The 1970’s was gold for disaster movies such as “The Poseidon Adventure”, “The Towering Inferno”, “Earthquake!” and the classic Airport series – “Airport 70”, “Airport 75”, “Airport 77”, and “The Concorde – Airport 79”. No doubt people were afraid to fly or even leave their house by the time the decade was over!
Then in 1980 comic writers Jim Abrahams, David Zucker and Jerry Zucker released a “disaster” movie of their own. It was 38 years ago this month that the movie “Airplane!” hit the theaters and comedy has never been the same. It was a totally different kind of movie – altogether. And I’m sure for many, like myself, just the thought of it brings to mind many funny moments and scenes.
Even today whenever I hear “Stayin’ Alive” by the Bee Gees I can’t help but think about the dance scene where the old man is frantically trying to indicate to Elaine that he has been stabbed in the back but she thinks it’s a new dance move and imitates his movements. Hilarious!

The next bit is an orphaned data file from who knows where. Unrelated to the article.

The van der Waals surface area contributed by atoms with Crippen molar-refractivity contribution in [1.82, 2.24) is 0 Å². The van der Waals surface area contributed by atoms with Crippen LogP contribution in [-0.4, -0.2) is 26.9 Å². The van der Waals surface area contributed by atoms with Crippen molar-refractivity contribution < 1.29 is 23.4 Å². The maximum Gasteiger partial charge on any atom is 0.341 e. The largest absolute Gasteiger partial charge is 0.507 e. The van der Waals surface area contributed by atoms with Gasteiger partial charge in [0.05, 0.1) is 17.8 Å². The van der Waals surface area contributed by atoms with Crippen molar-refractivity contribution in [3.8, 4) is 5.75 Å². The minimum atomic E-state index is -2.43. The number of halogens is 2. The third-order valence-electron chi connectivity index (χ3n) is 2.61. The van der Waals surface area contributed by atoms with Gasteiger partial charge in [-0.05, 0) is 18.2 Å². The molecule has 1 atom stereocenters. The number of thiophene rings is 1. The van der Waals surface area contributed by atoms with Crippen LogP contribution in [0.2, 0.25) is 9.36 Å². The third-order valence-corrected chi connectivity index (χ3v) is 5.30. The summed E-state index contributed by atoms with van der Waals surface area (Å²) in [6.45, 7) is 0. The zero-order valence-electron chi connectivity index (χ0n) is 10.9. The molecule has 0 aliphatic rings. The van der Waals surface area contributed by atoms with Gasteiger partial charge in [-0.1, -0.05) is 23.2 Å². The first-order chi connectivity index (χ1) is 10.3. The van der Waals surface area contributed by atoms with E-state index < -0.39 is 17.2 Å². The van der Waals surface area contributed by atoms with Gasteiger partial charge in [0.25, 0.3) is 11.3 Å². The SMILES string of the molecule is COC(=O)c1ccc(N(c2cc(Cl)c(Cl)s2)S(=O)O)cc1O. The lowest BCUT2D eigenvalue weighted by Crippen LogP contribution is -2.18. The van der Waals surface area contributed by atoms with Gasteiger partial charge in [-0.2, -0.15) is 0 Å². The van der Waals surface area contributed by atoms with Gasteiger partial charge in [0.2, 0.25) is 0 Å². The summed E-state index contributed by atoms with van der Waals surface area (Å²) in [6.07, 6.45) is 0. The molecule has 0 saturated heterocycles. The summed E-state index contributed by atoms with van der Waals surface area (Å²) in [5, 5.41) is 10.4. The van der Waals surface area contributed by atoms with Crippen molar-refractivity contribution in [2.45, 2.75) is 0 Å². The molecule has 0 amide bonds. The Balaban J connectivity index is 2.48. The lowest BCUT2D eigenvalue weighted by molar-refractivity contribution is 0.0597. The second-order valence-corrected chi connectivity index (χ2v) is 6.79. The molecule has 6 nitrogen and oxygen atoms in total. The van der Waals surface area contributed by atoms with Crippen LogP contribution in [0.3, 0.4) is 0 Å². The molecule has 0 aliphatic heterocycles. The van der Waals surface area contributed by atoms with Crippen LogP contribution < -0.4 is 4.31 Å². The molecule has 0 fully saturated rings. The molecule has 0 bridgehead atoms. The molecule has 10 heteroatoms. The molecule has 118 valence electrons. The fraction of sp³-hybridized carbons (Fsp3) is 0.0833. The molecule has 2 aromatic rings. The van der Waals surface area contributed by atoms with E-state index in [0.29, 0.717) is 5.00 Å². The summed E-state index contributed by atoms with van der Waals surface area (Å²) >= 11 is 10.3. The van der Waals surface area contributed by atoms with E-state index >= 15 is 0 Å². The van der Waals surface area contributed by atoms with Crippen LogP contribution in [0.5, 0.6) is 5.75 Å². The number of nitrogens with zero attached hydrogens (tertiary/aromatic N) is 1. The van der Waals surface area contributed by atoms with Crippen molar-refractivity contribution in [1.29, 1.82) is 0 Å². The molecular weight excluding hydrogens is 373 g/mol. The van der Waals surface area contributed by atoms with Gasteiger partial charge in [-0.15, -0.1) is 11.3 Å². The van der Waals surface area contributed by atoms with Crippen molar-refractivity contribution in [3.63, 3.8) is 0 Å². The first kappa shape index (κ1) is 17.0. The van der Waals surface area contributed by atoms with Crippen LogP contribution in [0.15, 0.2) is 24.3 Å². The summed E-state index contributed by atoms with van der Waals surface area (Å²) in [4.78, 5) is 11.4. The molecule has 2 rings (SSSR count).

The movie was the first of a whole new genre of “spoofing” movie dramas. And the concept of having classic actors such as Lloyd Bridges, Peter Graves and Robert Stack play the drama so over the top and dead panned that it was viewed as comedy was brilliant. But what many even today don’t realize is that Airplane was essentially a remake of an old movie from 1957 called “Zero Hour”. The ZAZ team had seen this movie on late night television and decided to make a comedy out of it. The story line is the same – a food poisoned crew and a reluctant fighter pilot who is the only one who can save them. You can see a great comparison here. Even the choice of Kareem Abdul Jabbar as co-pilot Roger Murdock was inspired by NFL star Elroy “Crazylegs” Hirsch playing Captain Bill Wilson in “Zero Hour”.
At least now I understand what war Ted Striker was supposed to have flown in!
The cast of “Airplane!” included so many great performances. I found it interesting researching several of the crew on imdb: